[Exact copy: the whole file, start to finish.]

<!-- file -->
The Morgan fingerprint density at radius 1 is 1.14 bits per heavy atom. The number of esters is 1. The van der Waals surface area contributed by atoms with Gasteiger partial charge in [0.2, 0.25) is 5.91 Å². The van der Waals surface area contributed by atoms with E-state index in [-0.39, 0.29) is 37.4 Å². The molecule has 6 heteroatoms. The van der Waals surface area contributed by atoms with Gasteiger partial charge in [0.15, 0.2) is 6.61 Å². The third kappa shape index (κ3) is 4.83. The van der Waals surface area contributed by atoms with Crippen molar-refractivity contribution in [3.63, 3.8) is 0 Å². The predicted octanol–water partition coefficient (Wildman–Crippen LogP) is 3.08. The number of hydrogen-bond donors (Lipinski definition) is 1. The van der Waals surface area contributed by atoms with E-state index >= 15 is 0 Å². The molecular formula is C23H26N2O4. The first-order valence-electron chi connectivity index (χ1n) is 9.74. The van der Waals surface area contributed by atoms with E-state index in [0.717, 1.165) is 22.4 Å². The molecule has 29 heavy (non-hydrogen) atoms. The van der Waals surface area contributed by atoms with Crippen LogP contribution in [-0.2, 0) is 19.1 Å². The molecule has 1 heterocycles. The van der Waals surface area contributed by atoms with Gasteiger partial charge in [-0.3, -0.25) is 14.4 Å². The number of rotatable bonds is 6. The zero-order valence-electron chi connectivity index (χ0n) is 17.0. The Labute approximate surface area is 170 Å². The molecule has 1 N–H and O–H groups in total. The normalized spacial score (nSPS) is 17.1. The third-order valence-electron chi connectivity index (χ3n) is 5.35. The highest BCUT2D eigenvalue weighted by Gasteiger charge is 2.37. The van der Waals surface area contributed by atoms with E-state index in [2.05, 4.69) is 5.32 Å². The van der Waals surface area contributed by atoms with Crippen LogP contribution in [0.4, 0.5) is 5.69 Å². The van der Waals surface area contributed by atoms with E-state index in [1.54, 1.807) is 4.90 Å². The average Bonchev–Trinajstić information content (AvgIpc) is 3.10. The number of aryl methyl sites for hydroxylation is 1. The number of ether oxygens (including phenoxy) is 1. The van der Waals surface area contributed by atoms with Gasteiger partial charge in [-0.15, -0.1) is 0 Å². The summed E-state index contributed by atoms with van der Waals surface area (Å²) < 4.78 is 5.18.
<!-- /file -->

The Morgan fingerprint density at radius 1 is 1.14 bits per heavy atom. The number of esters is 1. The van der Waals surface area contributed by atoms with Gasteiger partial charge in [0.2, 0.25) is 5.91 Å². The van der Waals surface area contributed by atoms with E-state index in [-0.39, 0.29) is 37.4 Å². The molecule has 6 heteroatoms. The van der Waals surface area contributed by atoms with Gasteiger partial charge in [0.15, 0.2) is 6.61 Å². The third kappa shape index (κ3) is 4.83. The van der Waals surface area contributed by atoms with Crippen molar-refractivity contribution in [3.63, 3.8) is 0 Å². The predicted octanol–water partition coefficient (Wildman–Crippen LogP) is 3.08. The number of hydrogen-bond donors (Lipinski definition) is 1. The van der Waals surface area contributed by atoms with E-state index >= 15 is 0 Å². The molecular formula is C23H26N2O4. The first-order valence-electron chi connectivity index (χ1n) is 9.74. The van der Waals surface area contributed by atoms with E-state index in [0.717, 1.165) is 22.4 Å². The molecule has 29 heavy (non-hydrogen) atoms. The van der Waals surface area contributed by atoms with Crippen LogP contribution in [-0.2, 0) is 19.1 Å². The molecule has 1 heterocycles. The van der Waals surface area contributed by atoms with Gasteiger partial charge in [-0.3, -0.25) is 14.4 Å². The number of rotatable bonds is 6. The zero-order valence-electron chi connectivity index (χ0n) is 17.0. The Labute approximate surface area is 170 Å². The molecule has 1 N–H and O–H groups in total. The normalized spacial score (nSPS) is 17.1. The third-order valence-electron chi connectivity index (χ3n) is 5.35. The highest BCUT2D eigenvalue weighted by Gasteiger charge is 2.37. The van der Waals surface area contributed by atoms with E-state index in [2.05, 4.69) is 5.32 Å². The van der Waals surface area contributed by atoms with Crippen LogP contribution in [0.4, 0.5) is 5.69 Å². The van der Waals surface area contributed by atoms with E-state index in [1.54, 1.807) is 4.90 Å². The average Bonchev–Trinajstić information content (AvgIpc) is 3.10. The number of aryl methyl sites for hydroxylation is 1. The number of ether oxygens (including phenoxy) is 1. The van der Waals surface area contributed by atoms with Gasteiger partial charge in [-0.15, -0.1) is 0 Å². The summed E-state index contributed by atoms with van der Waals surface area (Å²) < 4.78 is 5.18.